I often talk about my dogs on this site, and I usually refer to them as my Pit bull and Foxhound. However, I have a confession to make: neither of my dogs are purebred.
My Pit bull is really a Pit-Boxer mix with possibly something else in him, and my Foxhound is mostly English Foxhound but definitely a little bit of something else, as well. What? I have no idea.
Maggie, the Foxhound, was adopted from an animal shelter by my parents, and then gifted to my wife and me. Morty, our little Pit-bull was a stray we picked up off the side of the road.
They aren’t the only mixed breed dogs I’ve had, though… My family has always adopted mutts, and I genuinely believe that nine times out of 10, they’re better dogs than pedigrees. I have absolutely nothing agains purebred dogs – after all, without them, where would mixed breeds even come from? But mutts have several advantages, which I’ll delve into right now…
Mixed Breed Dogs Are Healthier
This might seem a bit counterintuitive but it’s somewhat true. Mixed breed dogs tend to have less health problems than purebreds. Studies have found that the risk of genetic disorders is far greater in purebreds than in mixed breeds.
Strict selective breeding has also led to some breeds developing physical characteristics that are bad for them. For example, the unique way in which a Yorkshire Terrier’s eyelashes grow causes their eyes to water and discharge mucus and puss excessively.
Mixed Breed Dogs Have Unique Personalities
While it’s true that every dog has its own personality, purebred dogs tend to have similar personality traits across the breed. For example, every Husky I’ve ever met has basically had the same personality. In fact, if you put them all together in the same room, I’m not sure I’d be able to tell who’s who.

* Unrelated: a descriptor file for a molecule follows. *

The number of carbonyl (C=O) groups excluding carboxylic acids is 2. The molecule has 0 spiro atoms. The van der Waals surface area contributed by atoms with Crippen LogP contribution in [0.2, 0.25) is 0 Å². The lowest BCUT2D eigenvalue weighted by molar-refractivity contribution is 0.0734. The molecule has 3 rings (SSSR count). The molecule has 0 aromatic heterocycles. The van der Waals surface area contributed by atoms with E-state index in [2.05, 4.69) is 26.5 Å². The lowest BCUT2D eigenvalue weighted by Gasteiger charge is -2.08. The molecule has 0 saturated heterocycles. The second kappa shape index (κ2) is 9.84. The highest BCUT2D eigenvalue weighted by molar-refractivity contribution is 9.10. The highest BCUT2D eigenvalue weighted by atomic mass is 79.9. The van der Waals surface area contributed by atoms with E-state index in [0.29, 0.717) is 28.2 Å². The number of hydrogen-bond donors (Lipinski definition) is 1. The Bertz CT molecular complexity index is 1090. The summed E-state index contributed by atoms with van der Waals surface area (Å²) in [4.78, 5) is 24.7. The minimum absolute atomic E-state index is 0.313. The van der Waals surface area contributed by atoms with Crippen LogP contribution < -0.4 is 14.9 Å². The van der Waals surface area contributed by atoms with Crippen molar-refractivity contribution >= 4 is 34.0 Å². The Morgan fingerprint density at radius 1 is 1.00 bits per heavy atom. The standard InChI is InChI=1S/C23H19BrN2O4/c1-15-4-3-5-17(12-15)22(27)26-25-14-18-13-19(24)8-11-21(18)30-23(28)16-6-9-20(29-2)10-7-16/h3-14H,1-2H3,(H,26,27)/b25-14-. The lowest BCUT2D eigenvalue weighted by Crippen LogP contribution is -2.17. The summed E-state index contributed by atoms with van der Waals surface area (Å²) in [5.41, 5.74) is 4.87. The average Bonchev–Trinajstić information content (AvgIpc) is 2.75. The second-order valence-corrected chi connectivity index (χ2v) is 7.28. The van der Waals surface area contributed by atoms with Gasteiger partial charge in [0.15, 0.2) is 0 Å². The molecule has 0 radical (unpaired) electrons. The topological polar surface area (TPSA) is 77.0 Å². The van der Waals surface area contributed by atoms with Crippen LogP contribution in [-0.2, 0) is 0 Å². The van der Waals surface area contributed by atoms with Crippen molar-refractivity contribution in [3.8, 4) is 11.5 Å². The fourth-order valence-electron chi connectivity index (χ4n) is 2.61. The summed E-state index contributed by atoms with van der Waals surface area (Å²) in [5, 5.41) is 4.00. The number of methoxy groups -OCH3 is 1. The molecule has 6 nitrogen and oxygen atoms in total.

On the other hand, every mixed breed I have ever had or met has had a distinct personality. Even though both of my dogs are mutts that were adopted at roughly the same age, brought up in the same house, trained the same, etc… they are two completely different “people.”
Mixed Breed Dogs Are (Often Times) Free
Step into your local animal shelter, and you’re likely to find more mixed breeds than any other type of dog. Shelter dogs are usually free to adopt except for a small fee for having them spayed or neutered.
On the other hand, purebred dogs typically cost hundreds, if not even thousands, of dollars. And because mixed breeds have fewer health problems, their vet bills are usually a lot less expensive, as well.
Mixed Breeds Fit Our Modern Lives
Most purebred dogs were bred a long time ago for a specific purpose, such as hunting, guarding, fighting, working, etc… These days, however, most of us are just looking for a dog that will chill on the couch and be a cool, relaxed member of the family.
The instinct to perform specific tasks is much weaker in mixed breed dogs than their purebred counterparts, so they tend to be more content with our modern ways of living than purebreds that become restless and frustrated when they’re not doing what they were bred to do.
Mixed Breed Dogs Are More Fun if You Like Surprises
Think of this next point like this: Some people want to know the gender of their baby as soon as they can, others prefer to wait until the baby is born. If you are the latter, you’ll definitely have more fun adopting a mixed breed puppy.
That’s because mixed breed dogs are a roll of the dice. Until they fully mature, you really can’t tell what they’re going to grow into. On the other hand, if you adopt a dog that comes with papers, you’re pretty much guaranteed on what you’re getting.
For some, this might be preferable, but I prefer curiously watching my dogs grow up, wondering how they will finally turn out.
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